Look and feel
The ZTE Blade V might not look sleek and shiny, but it’s attractive enough for a budget phone, and solid enough to toss in a bag without worry.
Ease of Use
While the four-inch screen feels positively tiny compared to most modern smartphones, the ZTE Blade V is big enough to browse the web, play with apps and enjoy short clips. The virtual keyboard is a little fiddly, but take your time and you’ll be fine.
That four-inch screen is cut-price, but also reasonably bright and colourful. The five-megapixel camera also betrays the ZTE Blade V’s budget roots, but at least you get a front-facing lens for Skype.
A quad-core processor in a budget smartphone may sound impressive, although it’s not quite on the same level as a premium Snapdragon. You’ll be able to stream media and run apps and games, but the latest titles are rather sluggish.
Good all-round battery life, and around five hours of video streaming per charge.
Review by Sunetra Chakravati,10/17/2013 12:41:58 PM
Ease of use
Decent budget performance;
Solid build quality;
Compact, bog-standard screen
ZTE is one to watch when it comes to affordable Android smartphones. The ZTE Blade III really impressed us with its £70 price tag, excellent value for money considering its solid build and ease of use, and our only issues were the clunky processor and iffy camera. The ZTE Blade V looks to address the performance issue with a quad-core processor, and it even squeezes in a front-facing lens for video calls, but is this the sub-£100 Android phone we’ve been waiting for?
Solid as a rock
The ZTE Blade V is pretty much identical to older models in size and weight, and once again it’s a solid, chunky bit of kit that should happily soak up some punishment. We’d have no qualms throwing it into a backpack or handbag with a bunch of keys. The plastic frame enjoys a brushed metal decoration on the rear, and for well under £100 it’s a decent looking mobile. You can quickly and cleanly prise off the rear plate to reveal the removable battery, SIM Card slot and microSD memory card slot.
The four-inch display seems almost dinky compared to the slew of phablets we’ve had in lately, although it’s a good enough size for everyday use. Web browsing can be a little cumbersome when flicking through full desktop sites, although the resolution is sharp enough that text can be read when zoomed out, providing your eyesight’s up to it. Tapping links can sometimes prove problematic when they’re short and close together, and we also struggled to type on the tiny virtual keyboard unless we really took our time – something that is helped by turning the phone horizontally, to give each key a little more space.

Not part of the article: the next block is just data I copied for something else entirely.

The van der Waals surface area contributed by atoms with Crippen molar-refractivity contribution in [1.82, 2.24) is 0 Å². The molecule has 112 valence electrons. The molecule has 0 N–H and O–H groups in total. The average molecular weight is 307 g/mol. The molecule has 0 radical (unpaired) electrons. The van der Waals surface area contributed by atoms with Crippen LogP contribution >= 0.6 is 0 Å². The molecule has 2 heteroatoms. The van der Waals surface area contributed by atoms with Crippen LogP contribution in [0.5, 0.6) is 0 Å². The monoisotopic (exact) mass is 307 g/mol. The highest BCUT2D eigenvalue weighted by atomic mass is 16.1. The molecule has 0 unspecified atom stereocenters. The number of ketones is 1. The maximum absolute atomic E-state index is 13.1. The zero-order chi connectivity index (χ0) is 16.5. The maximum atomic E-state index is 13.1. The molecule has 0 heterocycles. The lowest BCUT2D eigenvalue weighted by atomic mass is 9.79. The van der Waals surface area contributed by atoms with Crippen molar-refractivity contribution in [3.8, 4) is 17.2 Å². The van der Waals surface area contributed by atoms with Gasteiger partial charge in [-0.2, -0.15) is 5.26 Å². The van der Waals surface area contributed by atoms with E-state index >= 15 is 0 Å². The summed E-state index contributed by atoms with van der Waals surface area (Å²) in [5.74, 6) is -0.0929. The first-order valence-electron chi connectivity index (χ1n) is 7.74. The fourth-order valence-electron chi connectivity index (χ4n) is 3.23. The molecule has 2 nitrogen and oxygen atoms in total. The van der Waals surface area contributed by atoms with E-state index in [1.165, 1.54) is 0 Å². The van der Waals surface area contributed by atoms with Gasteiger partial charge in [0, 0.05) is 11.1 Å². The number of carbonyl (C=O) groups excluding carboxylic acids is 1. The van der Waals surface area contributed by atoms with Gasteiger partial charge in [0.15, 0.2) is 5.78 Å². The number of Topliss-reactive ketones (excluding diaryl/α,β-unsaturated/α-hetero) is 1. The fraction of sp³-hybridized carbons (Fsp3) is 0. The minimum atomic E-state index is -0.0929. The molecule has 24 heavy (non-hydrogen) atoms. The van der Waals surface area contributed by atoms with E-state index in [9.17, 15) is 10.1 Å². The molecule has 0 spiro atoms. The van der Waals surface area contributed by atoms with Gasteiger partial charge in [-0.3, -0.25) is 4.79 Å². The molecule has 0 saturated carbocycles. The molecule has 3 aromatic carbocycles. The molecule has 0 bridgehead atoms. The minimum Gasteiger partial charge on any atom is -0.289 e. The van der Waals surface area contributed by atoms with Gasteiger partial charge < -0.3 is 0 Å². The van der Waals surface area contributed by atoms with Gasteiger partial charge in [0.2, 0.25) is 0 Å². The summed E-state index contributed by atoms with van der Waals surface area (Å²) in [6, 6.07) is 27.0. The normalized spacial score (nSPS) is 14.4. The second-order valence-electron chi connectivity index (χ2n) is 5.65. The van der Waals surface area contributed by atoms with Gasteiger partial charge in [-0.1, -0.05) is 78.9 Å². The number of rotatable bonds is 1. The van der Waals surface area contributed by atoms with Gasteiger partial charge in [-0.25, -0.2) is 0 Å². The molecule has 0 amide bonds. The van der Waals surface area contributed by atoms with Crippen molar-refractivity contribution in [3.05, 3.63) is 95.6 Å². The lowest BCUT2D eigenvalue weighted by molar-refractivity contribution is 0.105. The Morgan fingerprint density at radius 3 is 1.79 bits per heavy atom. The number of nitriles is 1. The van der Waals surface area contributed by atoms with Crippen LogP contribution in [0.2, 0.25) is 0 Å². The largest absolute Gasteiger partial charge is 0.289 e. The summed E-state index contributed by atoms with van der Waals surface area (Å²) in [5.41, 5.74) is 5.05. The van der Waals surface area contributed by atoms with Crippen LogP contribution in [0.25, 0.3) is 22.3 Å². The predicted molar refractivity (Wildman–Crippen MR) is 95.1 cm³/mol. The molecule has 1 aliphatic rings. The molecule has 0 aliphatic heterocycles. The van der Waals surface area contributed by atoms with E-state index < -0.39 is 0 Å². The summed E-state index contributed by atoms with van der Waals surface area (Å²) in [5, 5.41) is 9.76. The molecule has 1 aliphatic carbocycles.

This being a budget phone, the screen isn’t as sharp as more premium models although is still fine for enjoying YouTube clips. Viewing angles are narrow before the picture starts to fade and contrast levels are a little low, but we’re happy with the result given the asking price. It’s also bright enough to cancel out the harsh glare of our office lighting.
Android 4.1 Jelly Bean may be getting on a bit now, but it’s still a zippy and responsive OS that is satisfying to use. The ZTE Blade V supports up to seven desktops which you can fill with apps and widgets, and the notification bar has the usual fast-access buttons for toggling Wi-Fi, GPS, Bluetooth and more.
Android runs like a dream thanks to the quad-core 1.2GHz processor, backed up by 1GB of RAM. It’s enough power to run most modern apps and games, although the most recent intensive titles such as Fifa 14 run a little sluggishly. You only get 4GB of built-in storage, not much space to carry apps and media around, but the memory card slot means you can easily expand.
If you don’t hammer the Blade V with apps all day, you’ll manage a full day of battery life without trouble. Stream video and you can expect an average five hours of playback from each charge.
Sadly the five-megapixel camera once again betrays this ZTE’s budget roots, proving just about good enough to capture bog-standard shots. One positive feature is the auto-focus, a neat addition at this price point. It helps to keep your subject sharp, but you need to be patient as it takes a few seconds to properly lock onto your target. You can also tap the screen to manually focus. Photos take with only a slight pause, and you can either prod the virtual shutter button or push down either of the volume controls to shoot.
So far so good, but on auto mode our photos were hit and miss, with many of them suffering from a soft, misty sheen. Bright objects often had an aura around them, and low light situations almost always came out with a grainy finish. You can thankfully manually tweak the main settings if you’re not happy with the results, providing you have the patience, and there’s a flash for evening shots.
You get plenty of extra features and settings to play with, from red eye removal to various obligatory filters, and ZTE has even thrown in a panorama mode for capturing attractive vistas, although again the end result is rather grainy. You can shoot basic home movies too, and then share the lot with just a couple of pokes via social media, email etc. Lastly, we’re glad to see a basic front-facing camera on the Blade V, so you can Skype your buddies or just capture the odd low-res selfie.
When smartphones dip under the £100 mark you have to expect some compromises, and the ZTE Blade V makes do with a bog-standard five-megapixel camera and an older version of Android. Still, Android 4.1 does run well and the quad-core processor can handle most modern apps, while the screen is stronger than many budget rivals. A fine choice for smartphone virgins on a tight budget.